Press Release

Reacting to the UK’s 6th Carbon Budget, the country’s biggest manufacturing exporter – the chemical industry – has restated its full support for the more aggressive, and ambitious plans of the CCC and UK government in decarbonising our economy.

The Chemical Industries Association's Policy Director, Nishma Patel said “This budget is an important step to securing jobs and investment across the UK. Our companies based in communities across the country, have been producing low carbon goods and solutions for a long time and continue to innovate to deliver the next generation of carbon savings. In frontloading our ambitions, we need our energy costs to be internationally competitive over the next decade, at the minute they are not. With a number of critical policy measures and plans to be announced over the coming  months, we urge the Government to work with us on this and to use COP26 to align global ambitions and international competitors costs, so that we can remain at the forefront of delivering green growth."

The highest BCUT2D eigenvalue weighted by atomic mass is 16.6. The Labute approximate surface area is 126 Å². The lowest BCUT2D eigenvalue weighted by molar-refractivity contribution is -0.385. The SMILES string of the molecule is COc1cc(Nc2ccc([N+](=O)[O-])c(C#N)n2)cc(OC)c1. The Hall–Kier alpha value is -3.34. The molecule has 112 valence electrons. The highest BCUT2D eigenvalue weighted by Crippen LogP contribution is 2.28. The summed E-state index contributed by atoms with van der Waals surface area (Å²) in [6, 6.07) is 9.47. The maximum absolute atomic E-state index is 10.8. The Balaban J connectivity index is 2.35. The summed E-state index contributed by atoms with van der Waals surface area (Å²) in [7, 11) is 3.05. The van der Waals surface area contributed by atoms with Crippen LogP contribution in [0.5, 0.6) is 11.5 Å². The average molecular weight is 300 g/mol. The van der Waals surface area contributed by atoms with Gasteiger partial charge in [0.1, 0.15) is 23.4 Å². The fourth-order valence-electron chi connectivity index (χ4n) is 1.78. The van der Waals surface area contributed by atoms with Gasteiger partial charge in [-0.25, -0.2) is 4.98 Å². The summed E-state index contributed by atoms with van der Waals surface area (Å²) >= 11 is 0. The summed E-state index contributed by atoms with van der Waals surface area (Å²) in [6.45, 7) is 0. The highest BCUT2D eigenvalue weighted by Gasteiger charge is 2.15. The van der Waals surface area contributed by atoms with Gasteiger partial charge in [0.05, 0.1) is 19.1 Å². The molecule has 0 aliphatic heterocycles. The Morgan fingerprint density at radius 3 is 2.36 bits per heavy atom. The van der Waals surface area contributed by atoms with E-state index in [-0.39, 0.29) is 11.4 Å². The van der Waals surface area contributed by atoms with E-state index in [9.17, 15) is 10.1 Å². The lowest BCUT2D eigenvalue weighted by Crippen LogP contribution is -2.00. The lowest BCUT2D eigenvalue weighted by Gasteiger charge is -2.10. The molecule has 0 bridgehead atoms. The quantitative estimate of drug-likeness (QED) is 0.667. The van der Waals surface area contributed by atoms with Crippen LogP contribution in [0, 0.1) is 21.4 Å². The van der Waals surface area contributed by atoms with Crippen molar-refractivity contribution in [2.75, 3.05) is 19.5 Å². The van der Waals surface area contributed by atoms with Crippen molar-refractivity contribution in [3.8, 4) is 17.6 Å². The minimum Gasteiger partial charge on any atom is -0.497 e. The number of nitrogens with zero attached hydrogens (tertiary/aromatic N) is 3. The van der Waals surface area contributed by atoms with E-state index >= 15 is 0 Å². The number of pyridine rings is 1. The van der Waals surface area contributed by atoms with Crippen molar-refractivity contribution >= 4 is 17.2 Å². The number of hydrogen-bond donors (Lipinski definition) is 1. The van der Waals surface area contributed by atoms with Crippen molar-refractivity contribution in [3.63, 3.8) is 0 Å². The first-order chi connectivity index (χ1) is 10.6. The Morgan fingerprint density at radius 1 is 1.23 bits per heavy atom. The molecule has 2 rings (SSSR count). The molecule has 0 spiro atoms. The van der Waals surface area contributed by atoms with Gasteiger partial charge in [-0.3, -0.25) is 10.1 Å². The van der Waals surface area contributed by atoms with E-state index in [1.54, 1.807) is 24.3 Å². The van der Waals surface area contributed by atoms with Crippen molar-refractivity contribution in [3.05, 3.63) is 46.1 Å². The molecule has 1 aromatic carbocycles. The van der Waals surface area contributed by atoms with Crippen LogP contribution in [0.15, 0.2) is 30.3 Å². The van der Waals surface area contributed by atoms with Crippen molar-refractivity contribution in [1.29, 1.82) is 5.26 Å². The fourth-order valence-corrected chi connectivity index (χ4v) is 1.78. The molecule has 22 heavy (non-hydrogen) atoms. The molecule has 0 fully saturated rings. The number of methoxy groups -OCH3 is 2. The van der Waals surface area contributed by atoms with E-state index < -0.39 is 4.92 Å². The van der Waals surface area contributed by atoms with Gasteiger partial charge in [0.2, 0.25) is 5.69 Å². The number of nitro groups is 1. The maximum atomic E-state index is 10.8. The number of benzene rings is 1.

Any questions for Nishma, please call 07951 389197

Today, 9 December 2020, the UK’s Climate Change Committee launched its 6th Carbon Budget and a detailed pathway for achieving Net Zero 2050 statutory obligations.

The carbon budget is set for government to legislate, regulate and encourage investment as a means to reducing emissions, alongside its role as Chair and host of the UN Climate Change Conference in Nov 2021 (Cop 26).

The 6th Carbon budget (2033-37) and detailed pathway to 2050 aggressively and ambitiously frontloads our decarbonisation and investment programme, principally funded by private capital, enabling the UK to building back its economy post Covid. The pathway to Net Zero includes 3 scenarios under which UK consumers will adopt carbon reduction at different paces’ across 3 broad categories.

  • Reducing consumption
  • Adopting lower carbon energy sources, and
  • Minimising emissions from the agricultural sector through both a reduction in emissions and greater use of carbon sequestration.

Their proposals suggest that UK investment should be scaled up to c£50bn year on year, which is forecast to be offset over coming decades through a reduction in energy unit costs and a reduction in underlying consumption. The ambition being to deliver a 68% carbon reduction by 2030, with an 80% reduction by 2035 which up until a 18 months ago, was the 2050 statutory obligation.

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